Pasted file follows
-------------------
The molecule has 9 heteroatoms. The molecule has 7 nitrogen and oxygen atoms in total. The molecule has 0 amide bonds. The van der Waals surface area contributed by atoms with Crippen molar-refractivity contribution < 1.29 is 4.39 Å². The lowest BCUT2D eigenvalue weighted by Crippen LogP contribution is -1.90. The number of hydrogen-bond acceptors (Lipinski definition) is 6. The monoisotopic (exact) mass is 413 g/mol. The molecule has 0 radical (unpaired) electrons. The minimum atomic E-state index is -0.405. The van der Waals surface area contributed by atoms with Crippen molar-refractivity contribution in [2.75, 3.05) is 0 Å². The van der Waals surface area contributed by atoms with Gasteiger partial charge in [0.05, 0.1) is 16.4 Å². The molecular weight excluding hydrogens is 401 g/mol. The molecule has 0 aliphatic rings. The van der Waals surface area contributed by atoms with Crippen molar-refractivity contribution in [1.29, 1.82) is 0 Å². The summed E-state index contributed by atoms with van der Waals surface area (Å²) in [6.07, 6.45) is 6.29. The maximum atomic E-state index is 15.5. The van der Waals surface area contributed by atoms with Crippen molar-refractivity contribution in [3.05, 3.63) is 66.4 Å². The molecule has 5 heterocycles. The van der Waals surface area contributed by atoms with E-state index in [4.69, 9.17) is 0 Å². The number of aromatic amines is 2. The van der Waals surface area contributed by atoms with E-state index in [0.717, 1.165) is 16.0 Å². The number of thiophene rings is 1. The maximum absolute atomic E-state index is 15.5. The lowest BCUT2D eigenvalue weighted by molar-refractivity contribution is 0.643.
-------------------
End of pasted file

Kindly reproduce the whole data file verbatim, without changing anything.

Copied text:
The molecule has 9 heteroatoms. The molecule has 7 nitrogen and oxygen atoms in total. The molecule has 0 amide bonds. The van der Waals surface area contributed by atoms with Crippen molar-refractivity contribution < 1.29 is 4.39 Å². The lowest BCUT2D eigenvalue weighted by Crippen LogP contribution is -1.90. The number of hydrogen-bond acceptors (Lipinski definition) is 6. The monoisotopic (exact) mass is 413 g/mol. The molecule has 0 radical (unpaired) electrons. The minimum atomic E-state index is -0.405. The van der Waals surface area contributed by atoms with Crippen molar-refractivity contribution in [2.75, 3.05) is 0 Å². The van der Waals surface area contributed by atoms with Gasteiger partial charge in [0.05, 0.1) is 16.4 Å². The molecular weight excluding hydrogens is 401 g/mol. The molecule has 0 aliphatic rings. The van der Waals surface area contributed by atoms with Crippen molar-refractivity contribution in [1.29, 1.82) is 0 Å². The summed E-state index contributed by atoms with van der Waals surface area (Å²) in [6.07, 6.45) is 6.29. The maximum atomic E-state index is 15.5. The van der Waals surface area contributed by atoms with Crippen molar-refractivity contribution in [3.05, 3.63) is 66.4 Å². The molecule has 5 heterocycles. The van der Waals surface area contributed by atoms with E-state index in [4.69, 9.17) is 0 Å². The number of aromatic amines is 2. The van der Waals surface area contributed by atoms with E-state index in [0.717, 1.165) is 16.0 Å². The number of thiophene rings is 1. The maximum absolute atomic E-state index is 15.5. The lowest BCUT2D eigenvalue weighted by molar-refractivity contribution is 0.643.